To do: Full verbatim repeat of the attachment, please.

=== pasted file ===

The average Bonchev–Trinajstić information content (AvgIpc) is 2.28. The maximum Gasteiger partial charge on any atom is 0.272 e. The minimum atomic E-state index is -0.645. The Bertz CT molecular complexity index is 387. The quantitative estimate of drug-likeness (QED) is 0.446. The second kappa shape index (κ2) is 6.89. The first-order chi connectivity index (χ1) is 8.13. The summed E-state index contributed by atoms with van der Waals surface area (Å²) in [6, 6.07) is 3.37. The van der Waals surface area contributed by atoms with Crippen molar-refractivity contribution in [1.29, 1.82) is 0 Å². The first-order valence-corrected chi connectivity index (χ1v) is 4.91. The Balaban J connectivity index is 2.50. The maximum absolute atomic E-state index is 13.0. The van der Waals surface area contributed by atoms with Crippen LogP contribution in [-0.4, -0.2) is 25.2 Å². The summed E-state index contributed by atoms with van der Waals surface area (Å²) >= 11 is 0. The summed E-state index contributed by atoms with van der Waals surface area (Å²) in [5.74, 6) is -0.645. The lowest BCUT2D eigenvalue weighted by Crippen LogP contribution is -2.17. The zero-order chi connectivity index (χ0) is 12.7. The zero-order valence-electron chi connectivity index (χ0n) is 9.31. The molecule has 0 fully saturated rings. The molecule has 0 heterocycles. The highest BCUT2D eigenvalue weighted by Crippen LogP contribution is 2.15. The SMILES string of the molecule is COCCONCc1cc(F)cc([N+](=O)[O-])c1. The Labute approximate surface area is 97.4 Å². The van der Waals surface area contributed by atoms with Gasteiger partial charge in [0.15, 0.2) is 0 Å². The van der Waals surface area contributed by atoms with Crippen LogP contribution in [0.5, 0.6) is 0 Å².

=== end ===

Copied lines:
The average Bonchev–Trinajstić information content (AvgIpc) is 2.28. The maximum Gasteiger partial charge on any atom is 0.272 e. The minimum atomic E-state index is -0.645. The Bertz CT molecular complexity index is 387. The quantitative estimate of drug-likeness (QED) is 0.446. The second kappa shape index (κ2) is 6.89. The first-order chi connectivity index (χ1) is 8.13. The summed E-state index contributed by atoms with van der Waals surface area (Å²) in [6, 6.07) is 3.37. The van der Waals surface area contributed by atoms with Crippen molar-refractivity contribution in [1.29, 1.82) is 0 Å². The first-order valence-corrected chi connectivity index (χ1v) is 4.91. The Balaban J connectivity index is 2.50. The maximum absolute atomic E-state index is 13.0. The van der Waals surface area contributed by atoms with Crippen LogP contribution in [-0.4, -0.2) is 25.2 Å². The summed E-state index contributed by atoms with van der Waals surface area (Å²) >= 11 is 0. The summed E-state index contributed by atoms with van der Waals surface area (Å²) in [5.74, 6) is -0.645. The lowest BCUT2D eigenvalue weighted by Crippen LogP contribution is -2.17. The zero-order chi connectivity index (χ0) is 12.7. The zero-order valence-electron chi connectivity index (χ0n) is 9.31. The molecule has 0 fully saturated rings. The molecule has 0 heterocycles. The highest BCUT2D eigenvalue weighted by Crippen LogP contribution is 2.15. The SMILES string of the molecule is COCCONCc1cc(F)cc([N+](=O)[O-])c1. The Labute approximate surface area is 97.4 Å². The van der Waals surface area contributed by atoms with Gasteiger partial charge in [0.15, 0.2) is 0 Å². The van der Waals surface area contributed by atoms with Crippen LogP contribution in [0.5, 0.6) is 0 Å².